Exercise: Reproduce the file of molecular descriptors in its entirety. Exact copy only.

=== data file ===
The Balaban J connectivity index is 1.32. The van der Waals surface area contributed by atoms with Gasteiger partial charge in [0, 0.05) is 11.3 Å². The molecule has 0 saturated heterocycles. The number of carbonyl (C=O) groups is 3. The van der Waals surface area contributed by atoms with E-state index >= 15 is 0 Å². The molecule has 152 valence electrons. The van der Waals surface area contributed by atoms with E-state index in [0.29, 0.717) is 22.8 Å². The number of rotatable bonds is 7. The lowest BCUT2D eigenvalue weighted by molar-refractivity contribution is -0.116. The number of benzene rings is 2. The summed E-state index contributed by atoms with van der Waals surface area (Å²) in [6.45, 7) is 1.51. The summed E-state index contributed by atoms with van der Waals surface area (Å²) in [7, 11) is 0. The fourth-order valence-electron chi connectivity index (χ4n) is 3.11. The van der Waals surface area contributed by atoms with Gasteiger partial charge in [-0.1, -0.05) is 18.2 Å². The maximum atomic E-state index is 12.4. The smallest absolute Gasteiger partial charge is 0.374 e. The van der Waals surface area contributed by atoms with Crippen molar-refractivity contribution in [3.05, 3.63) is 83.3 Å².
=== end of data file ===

The Balaban J connectivity index is 1.32. The van der Waals surface area contributed by atoms with Gasteiger partial charge in [0, 0.05) is 11.3 Å². The molecule has 0 saturated heterocycles. The number of carbonyl (C=O) groups is 3. The van der Waals surface area contributed by atoms with E-state index >= 15 is 0 Å². The molecule has 152 valence electrons. The van der Waals surface area contributed by atoms with E-state index in [0.29, 0.717) is 22.8 Å². The number of rotatable bonds is 7. The lowest BCUT2D eigenvalue weighted by molar-refractivity contribution is -0.116. The number of benzene rings is 2. The summed E-state index contributed by atoms with van der Waals surface area (Å²) in [6.45, 7) is 1.51. The summed E-state index contributed by atoms with van der Waals surface area (Å²) in [7, 11) is 0. The fourth-order valence-electron chi connectivity index (χ4n) is 3.11. The van der Waals surface area contributed by atoms with Gasteiger partial charge in [-0.1, -0.05) is 18.2 Å². The maximum atomic E-state index is 12.4. The smallest absolute Gasteiger partial charge is 0.374 e. The van der Waals surface area contributed by atoms with Crippen molar-refractivity contribution in [3.05, 3.63) is 83.3 Å².